I wanted to be happy. I was sure that happiness was the magic word.

 

I ‘took’ all my valium tablets one day. Actually I knew that I had only swallowed two of them. I hadn’t got the guts or whatever it took to take them all… I just wanted someone to understand how utterly unhappy I was… a cry for help. The biggest response I got was from my mother… “how could I do that to her.” She didn’t understand.

 

My dreary life (as I saw it) continued. I became more and more used to the way I felt. I regularly showed up at the doctor for my elixir of valium. I would say to him here is the druggie again, come for her fix… He always smiled and said when you are ready, you will know. Then you won’t need this anymore.

 

One day I started going to a psychologist (how I ended up there is the subject of another tale). We had many long talks about my childhood and my mother’s influence in my life. It was a very cathartic experience. So much so that three months later, I got divorced, stopped the valium and began a ‘new’ life.

 

Years passed with no thoughts of anorexia. I had various relationships during this time, had a good job and went to the gym on a regular basis. In 1997 I met my current husband via the Internet (another story to tell!), went to live in the US, enjoyed my life immensely and three years ago we came back to South Africa to live here.

 

My weight was fine to others. To me I still battled to be as thin as I wanted to be. I used the word slim instead of thin but it wasn’t what I wanted to be. I was slim but in the dim recesses of my mind wanted to be thin. “My old friend, Anorexia, where are you when I need you”, I thought!

 

Some months ago I accompanied some family members to a weight loss workshop based on EFT. I knew I didn’t need to lose any weight so I just went along to see if it would help the others. Previously there was always this little voice inside me saying eat more, stay in bed later, don’t exercise so much… I had no idea why I should have this little voice. I tried to think anorexic thoughts. Perhaps if I could be a ‘little’ anorexic that would help me lose those last few kilograms and I would then be thin again! I was too happy now in my marriage and in my life and no matter how hard I tried, I could not get any of those old thoughts to reappear.

 

Over the weeks of the workshop, I had a huge revelation. Using Emotional Freedom Techniques (EFT), I discovered that a part of me was worried that I would, once again, become anorexic. The little voice wanted me to eat just a little more, exercise a little less, in case those thoughts actually reappeared. Using EFT, I understood what had been happening and resolved the issues!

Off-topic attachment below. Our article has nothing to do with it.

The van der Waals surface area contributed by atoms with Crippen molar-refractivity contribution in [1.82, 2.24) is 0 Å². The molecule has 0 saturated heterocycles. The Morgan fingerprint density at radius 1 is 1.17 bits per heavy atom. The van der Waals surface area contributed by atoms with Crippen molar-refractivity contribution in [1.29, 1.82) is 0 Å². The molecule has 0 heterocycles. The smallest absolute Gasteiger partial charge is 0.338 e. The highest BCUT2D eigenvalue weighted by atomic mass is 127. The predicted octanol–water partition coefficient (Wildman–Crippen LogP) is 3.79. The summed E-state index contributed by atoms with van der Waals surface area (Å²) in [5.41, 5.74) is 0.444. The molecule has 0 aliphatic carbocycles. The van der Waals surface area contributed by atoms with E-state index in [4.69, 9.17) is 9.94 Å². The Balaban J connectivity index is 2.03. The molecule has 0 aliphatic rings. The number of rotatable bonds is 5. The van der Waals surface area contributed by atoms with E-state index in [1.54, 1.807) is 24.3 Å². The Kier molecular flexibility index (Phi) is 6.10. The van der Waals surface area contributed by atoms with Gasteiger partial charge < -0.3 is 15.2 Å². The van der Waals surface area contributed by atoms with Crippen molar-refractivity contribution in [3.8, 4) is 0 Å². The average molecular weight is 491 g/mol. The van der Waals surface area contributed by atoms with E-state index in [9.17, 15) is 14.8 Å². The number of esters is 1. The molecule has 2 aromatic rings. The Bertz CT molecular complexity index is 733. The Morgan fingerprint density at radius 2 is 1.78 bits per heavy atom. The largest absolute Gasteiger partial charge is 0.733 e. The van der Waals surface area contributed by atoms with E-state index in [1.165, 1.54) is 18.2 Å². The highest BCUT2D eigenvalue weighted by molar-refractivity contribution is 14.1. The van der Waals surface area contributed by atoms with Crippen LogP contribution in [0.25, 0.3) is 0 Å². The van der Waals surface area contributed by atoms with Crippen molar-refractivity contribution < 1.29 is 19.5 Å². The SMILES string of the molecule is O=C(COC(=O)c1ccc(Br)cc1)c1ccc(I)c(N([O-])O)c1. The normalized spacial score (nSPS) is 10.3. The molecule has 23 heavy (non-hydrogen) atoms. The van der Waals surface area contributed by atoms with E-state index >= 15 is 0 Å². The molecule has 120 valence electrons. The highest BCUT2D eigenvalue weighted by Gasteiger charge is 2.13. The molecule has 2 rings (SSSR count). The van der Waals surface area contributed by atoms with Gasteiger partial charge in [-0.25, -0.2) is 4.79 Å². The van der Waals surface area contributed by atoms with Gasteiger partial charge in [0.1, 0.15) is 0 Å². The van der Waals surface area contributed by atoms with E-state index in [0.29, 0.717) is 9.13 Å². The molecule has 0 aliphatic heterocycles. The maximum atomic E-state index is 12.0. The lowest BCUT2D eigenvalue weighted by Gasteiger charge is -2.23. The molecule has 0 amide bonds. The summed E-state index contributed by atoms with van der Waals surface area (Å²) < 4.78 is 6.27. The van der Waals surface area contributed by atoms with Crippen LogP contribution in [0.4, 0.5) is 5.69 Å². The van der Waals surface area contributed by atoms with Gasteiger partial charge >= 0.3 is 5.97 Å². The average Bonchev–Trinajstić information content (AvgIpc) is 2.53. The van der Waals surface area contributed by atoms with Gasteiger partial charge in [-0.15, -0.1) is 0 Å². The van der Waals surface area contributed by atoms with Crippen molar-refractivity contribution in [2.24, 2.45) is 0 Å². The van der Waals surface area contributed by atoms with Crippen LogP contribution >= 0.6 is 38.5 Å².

Immediately I began to eat less, began to exercise more. Excuses for not exercising disappeared! I used to crave chocolate (don’t we all???) but I have to say that since using EFT on the little voice, I have not had any chocolate; I can’t even work up any enthusiasm for chocolate. The chocolate marzipan logs that I used to eat on a regular basis no longer feature on my shopping list or in my shopping basket! So, once again, EFT worked its magic. I really have never seen or heard of anything else that helps so many things in such an easy way.

 

My definition of thin has changed now. I no longer have a ‘need’ to concern myself with the weight aspect, rather it’s how slim and trim do I look. I have more energy and can fit into all my clothes. I weight train three times a week now as well as walk six days a week, two Pilates classes a week and water ski once or twice a week. What more could I ask for?

 

I threw away my scale. I weighed myself about a week ago on my son’s scale when I was at his house. Wow! I weigh more now than I ever used to (apart from when I was pregnant) but so what? I waited for the voice to tell me how ‘bad’ I must be to weigh that much… but the voice was silent. For the first time in my life it really doesn’t matter what I weigh.

 

Does anyone walk around with a label on them saying ‘I weigh 55 kgs’ (or 60kgs or whatever). I have never seen a label like that. Who cares what you weigh if you can fit into your clothes, you’re healthy and you look good? Certainly not me!